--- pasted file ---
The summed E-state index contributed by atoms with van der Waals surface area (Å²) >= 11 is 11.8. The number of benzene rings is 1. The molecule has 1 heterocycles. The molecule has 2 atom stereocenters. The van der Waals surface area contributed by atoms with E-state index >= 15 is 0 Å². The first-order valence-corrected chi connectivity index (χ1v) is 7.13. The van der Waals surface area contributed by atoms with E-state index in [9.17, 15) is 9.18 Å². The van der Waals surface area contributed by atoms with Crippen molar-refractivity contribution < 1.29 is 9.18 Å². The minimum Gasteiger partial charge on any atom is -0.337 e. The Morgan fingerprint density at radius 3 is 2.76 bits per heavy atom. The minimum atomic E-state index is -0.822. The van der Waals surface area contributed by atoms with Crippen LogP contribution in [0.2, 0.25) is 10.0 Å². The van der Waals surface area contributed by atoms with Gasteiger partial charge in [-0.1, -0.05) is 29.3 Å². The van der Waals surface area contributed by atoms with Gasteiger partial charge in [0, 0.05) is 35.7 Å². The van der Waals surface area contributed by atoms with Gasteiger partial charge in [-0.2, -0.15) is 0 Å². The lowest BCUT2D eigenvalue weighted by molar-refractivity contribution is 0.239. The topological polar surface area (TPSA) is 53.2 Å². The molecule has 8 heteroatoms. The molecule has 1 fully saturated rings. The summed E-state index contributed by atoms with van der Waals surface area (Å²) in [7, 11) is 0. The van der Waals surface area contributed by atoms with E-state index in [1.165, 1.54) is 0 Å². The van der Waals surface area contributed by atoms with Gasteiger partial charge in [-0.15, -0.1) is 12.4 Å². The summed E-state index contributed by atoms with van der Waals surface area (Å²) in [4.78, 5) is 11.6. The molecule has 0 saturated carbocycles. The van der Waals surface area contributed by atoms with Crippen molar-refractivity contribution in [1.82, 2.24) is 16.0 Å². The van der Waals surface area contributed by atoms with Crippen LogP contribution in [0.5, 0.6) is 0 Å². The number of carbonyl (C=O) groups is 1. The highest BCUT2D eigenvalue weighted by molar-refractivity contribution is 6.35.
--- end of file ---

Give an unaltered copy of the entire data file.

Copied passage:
The summed E-state index contributed by atoms with van der Waals surface area (Å²) >= 11 is 11.8. The number of benzene rings is 1. The molecule has 1 heterocycles. The molecule has 2 atom stereocenters. The van der Waals surface area contributed by atoms with E-state index >= 15 is 0 Å². The first-order valence-corrected chi connectivity index (χ1v) is 7.13. The van der Waals surface area contributed by atoms with E-state index in [9.17, 15) is 9.18 Å². The van der Waals surface area contributed by atoms with Crippen molar-refractivity contribution < 1.29 is 9.18 Å². The minimum Gasteiger partial charge on any atom is -0.337 e. The Morgan fingerprint density at radius 3 is 2.76 bits per heavy atom. The minimum atomic E-state index is -0.822. The van der Waals surface area contributed by atoms with Crippen LogP contribution in [0.2, 0.25) is 10.0 Å². The van der Waals surface area contributed by atoms with Gasteiger partial charge in [-0.1, -0.05) is 29.3 Å². The van der Waals surface area contributed by atoms with Gasteiger partial charge in [0, 0.05) is 35.7 Å². The van der Waals surface area contributed by atoms with Gasteiger partial charge in [-0.2, -0.15) is 0 Å². The lowest BCUT2D eigenvalue weighted by molar-refractivity contribution is 0.239. The topological polar surface area (TPSA) is 53.2 Å². The molecule has 8 heteroatoms. The molecule has 1 fully saturated rings. The summed E-state index contributed by atoms with van der Waals surface area (Å²) in [7, 11) is 0. The van der Waals surface area contributed by atoms with E-state index in [1.165, 1.54) is 0 Å². The van der Waals surface area contributed by atoms with Gasteiger partial charge in [-0.15, -0.1) is 12.4 Å². The summed E-state index contributed by atoms with van der Waals surface area (Å²) in [4.78, 5) is 11.6. The molecule has 0 saturated carbocycles. The van der Waals surface area contributed by atoms with Crippen molar-refractivity contribution in [1.82, 2.24) is 16.0 Å². The van der Waals surface area contributed by atoms with Crippen LogP contribution in [0.5, 0.6) is 0 Å². The number of carbonyl (C=O) groups is 1. The highest BCUT2D eigenvalue weighted by molar-refractivity contribution is 6.35.